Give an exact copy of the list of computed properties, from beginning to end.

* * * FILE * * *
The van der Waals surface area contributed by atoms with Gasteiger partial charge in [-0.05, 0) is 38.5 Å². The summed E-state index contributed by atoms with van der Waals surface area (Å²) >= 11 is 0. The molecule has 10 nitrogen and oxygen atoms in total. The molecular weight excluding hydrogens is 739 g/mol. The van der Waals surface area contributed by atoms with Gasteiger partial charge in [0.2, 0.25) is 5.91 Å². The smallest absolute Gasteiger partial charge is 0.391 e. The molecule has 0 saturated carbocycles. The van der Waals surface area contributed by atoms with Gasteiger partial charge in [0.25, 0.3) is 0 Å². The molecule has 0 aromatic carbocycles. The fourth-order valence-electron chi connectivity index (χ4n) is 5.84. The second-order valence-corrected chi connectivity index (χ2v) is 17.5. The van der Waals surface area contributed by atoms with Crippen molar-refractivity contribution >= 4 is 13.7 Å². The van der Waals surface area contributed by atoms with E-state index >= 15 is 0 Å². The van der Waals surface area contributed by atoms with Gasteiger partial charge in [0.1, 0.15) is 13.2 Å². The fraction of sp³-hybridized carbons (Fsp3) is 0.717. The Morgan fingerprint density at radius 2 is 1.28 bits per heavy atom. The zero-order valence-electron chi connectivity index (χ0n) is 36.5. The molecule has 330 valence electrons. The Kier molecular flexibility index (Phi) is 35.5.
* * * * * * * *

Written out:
The van der Waals surface area contributed by atoms with Gasteiger partial charge in [-0.05, 0) is 38.5 Å². The summed E-state index contributed by atoms with van der Waals surface area (Å²) >= 11 is 0. The molecule has 10 nitrogen and oxygen atoms in total. The molecular weight excluding hydrogens is 739 g/mol. The van der Waals surface area contributed by atoms with Gasteiger partial charge in [0.2, 0.25) is 5.91 Å². The smallest absolute Gasteiger partial charge is 0.391 e. The molecule has 0 saturated carbocycles. The van der Waals surface area contributed by atoms with Gasteiger partial charge in [0.25, 0.3) is 0 Å². The molecule has 0 aromatic carbocycles. The fourth-order valence-electron chi connectivity index (χ4n) is 5.84. The second-order valence-corrected chi connectivity index (χ2v) is 17.5. The van der Waals surface area contributed by atoms with Crippen molar-refractivity contribution >= 4 is 13.7 Å². The van der Waals surface area contributed by atoms with E-state index >= 15 is 0 Å². The van der Waals surface area contributed by atoms with Gasteiger partial charge in [0.1, 0.15) is 13.2 Å². The fraction of sp³-hybridized carbons (Fsp3) is 0.717. The Morgan fingerprint density at radius 2 is 1.28 bits per heavy atom. The zero-order valence-electron chi connectivity index (χ0n) is 36.5. The molecule has 330 valence electrons. The Kier molecular flexibility index (Phi) is 35.5.